Michigan State vs Oregon: What worked and what didn’t against the Ducks

8 of 9

Sep 12, 2015; East Lansing, MI, USA; Oregon Ducks wide receiver Charles Nelson (6) evades a tackle from Michigan State Spartans safety Montae Nicholson (9) during the first quarter at Spartan Stadium. Mandatory Credit: Raj Mehta-USA TODAY Sports

Defensive backs

As the weak link in the Spartans’ strong chain, the secondary will always be scrutinized heavily. The back-end held up in the end — the MSU defense only allowed 21 points against a very potent offense, while the other seven points came on a punt return.

Must Read: 

There were times it got dicey, though, and a lot of that had to do with losing starting cornerback Vayante Copeland. He was sorely missed and has clearly become MSU’s number one corner.

What went well: Interceptions

Winning the turnover battle is key in any game, but especially in a game against a quality team like Oregon.

Interceptions by Montae Nicholson and RJ Williamson came on downfield passes that could have broken the Spartans’ back had they been completed. Both were high-level interceptions utilizing great ball skills. The book on MSU’s defense says that the safeties can be exploited deep down field, but this was not the case on Saturday night.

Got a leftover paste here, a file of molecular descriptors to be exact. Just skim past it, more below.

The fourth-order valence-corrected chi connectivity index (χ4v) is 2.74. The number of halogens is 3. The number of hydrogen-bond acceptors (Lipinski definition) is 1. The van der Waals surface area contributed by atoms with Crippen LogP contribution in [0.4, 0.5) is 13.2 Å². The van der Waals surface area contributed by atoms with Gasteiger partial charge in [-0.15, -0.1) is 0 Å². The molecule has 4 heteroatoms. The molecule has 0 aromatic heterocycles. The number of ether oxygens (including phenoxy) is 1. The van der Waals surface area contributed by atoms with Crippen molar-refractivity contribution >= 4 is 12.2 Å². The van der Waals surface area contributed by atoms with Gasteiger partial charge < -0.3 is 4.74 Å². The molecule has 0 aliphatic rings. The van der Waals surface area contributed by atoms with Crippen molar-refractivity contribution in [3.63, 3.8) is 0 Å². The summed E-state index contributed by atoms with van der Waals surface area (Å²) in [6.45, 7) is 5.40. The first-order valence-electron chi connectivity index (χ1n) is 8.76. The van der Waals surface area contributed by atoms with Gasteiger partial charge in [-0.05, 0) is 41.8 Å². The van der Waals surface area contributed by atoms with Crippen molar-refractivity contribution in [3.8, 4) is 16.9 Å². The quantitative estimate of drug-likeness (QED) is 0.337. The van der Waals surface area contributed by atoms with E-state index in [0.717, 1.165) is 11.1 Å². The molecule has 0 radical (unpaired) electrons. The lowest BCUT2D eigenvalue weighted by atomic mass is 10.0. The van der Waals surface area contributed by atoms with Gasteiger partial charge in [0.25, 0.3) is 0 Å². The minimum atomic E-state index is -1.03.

What didn’t: Backup CBs and open-field tackling

After Vayante Copeland and Demetrious Cox, things get a little scary at the cornerback position for MSU. The next three up are Arjen Colquhoun, Jermaine Edmondson, and Darien Hicks.

None of them looked particularly good against Oregon and Colquhoun and Edmondson looked particularly bad at times. When Copeland went down and Cox getting a rest, it was Colquhoun and Edmondson on the outside.

Colquhoun was burned on a fade in the back of the end zone to bring Oregon within three points. Edmondson missed tackles when he had chances to keep the Ducks behind the first down marker.

Unfortunately, he wasn’t the only one missing open field tackles in the secondary. Trusted starting safeties Nicholson and Williamson missed several tackles all over the place. They took poor pursuit angles and lost contain on Oregon receivers.

The safeties are also responsible for coming up to support on bubble screens and flare screens and we have mentioned how successful Oregon was on those plays. Williamson had similar trouble last year and was benched for a couple of games.

Nicholson was his replacement. Those two have to get it cleaned up before Indiana and especially before Ohio State and the Braxton Miller show.

Next: Special teams